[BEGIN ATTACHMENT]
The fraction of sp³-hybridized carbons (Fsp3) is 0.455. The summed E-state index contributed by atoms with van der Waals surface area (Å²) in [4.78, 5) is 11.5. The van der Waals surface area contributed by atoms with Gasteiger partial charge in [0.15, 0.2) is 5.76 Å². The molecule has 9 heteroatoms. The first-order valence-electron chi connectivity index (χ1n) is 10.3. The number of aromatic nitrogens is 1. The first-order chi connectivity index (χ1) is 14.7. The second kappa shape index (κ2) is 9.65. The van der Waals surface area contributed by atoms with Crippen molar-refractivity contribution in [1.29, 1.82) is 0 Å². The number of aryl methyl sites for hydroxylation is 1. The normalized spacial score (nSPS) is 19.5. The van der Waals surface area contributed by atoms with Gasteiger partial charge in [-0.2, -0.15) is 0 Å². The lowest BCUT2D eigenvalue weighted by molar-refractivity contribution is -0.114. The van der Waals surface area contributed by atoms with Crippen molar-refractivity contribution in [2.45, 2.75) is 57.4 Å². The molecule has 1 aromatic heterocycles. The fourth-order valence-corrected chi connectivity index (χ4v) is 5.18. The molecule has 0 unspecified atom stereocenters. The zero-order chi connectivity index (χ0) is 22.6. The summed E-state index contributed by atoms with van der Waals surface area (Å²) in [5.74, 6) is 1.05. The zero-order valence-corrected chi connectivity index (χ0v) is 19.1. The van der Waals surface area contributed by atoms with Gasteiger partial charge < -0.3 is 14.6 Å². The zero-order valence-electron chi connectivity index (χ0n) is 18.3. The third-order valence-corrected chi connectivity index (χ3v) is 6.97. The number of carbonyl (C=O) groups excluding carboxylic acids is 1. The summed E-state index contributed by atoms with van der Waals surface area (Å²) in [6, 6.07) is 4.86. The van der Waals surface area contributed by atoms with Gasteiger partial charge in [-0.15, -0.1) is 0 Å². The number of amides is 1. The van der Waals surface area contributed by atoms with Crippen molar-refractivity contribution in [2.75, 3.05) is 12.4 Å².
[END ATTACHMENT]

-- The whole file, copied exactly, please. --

The fraction of sp³-hybridized carbons (Fsp3) is 0.455. The summed E-state index contributed by atoms with van der Waals surface area (Å²) in [4.78, 5) is 11.5. The van der Waals surface area contributed by atoms with Gasteiger partial charge in [0.15, 0.2) is 5.76 Å². The molecule has 9 heteroatoms. The first-order valence-electron chi connectivity index (χ1n) is 10.3. The number of aromatic nitrogens is 1. The first-order chi connectivity index (χ1) is 14.7. The second kappa shape index (κ2) is 9.65. The van der Waals surface area contributed by atoms with Crippen molar-refractivity contribution in [1.29, 1.82) is 0 Å². The number of aryl methyl sites for hydroxylation is 1. The normalized spacial score (nSPS) is 19.5. The van der Waals surface area contributed by atoms with Gasteiger partial charge in [-0.2, -0.15) is 0 Å². The lowest BCUT2D eigenvalue weighted by molar-refractivity contribution is -0.114. The van der Waals surface area contributed by atoms with Crippen molar-refractivity contribution in [2.45, 2.75) is 57.4 Å². The molecule has 1 aromatic heterocycles. The fourth-order valence-corrected chi connectivity index (χ4v) is 5.18. The molecule has 0 unspecified atom stereocenters. The zero-order chi connectivity index (χ0) is 22.6. The summed E-state index contributed by atoms with van der Waals surface area (Å²) in [5.74, 6) is 1.05. The zero-order valence-corrected chi connectivity index (χ0v) is 19.1. The van der Waals surface area contributed by atoms with Gasteiger partial charge < -0.3 is 14.6 Å². The zero-order valence-electron chi connectivity index (χ0n) is 18.3. The third-order valence-corrected chi connectivity index (χ3v) is 6.97. The number of carbonyl (C=O) groups excluding carboxylic acids is 1. The summed E-state index contributed by atoms with van der Waals surface area (Å²) in [6, 6.07) is 4.86. The van der Waals surface area contributed by atoms with Gasteiger partial charge in [-0.15, -0.1) is 0 Å². The number of amides is 1. The van der Waals surface area contributed by atoms with Crippen molar-refractivity contribution in [2.75, 3.05) is 12.4 Å².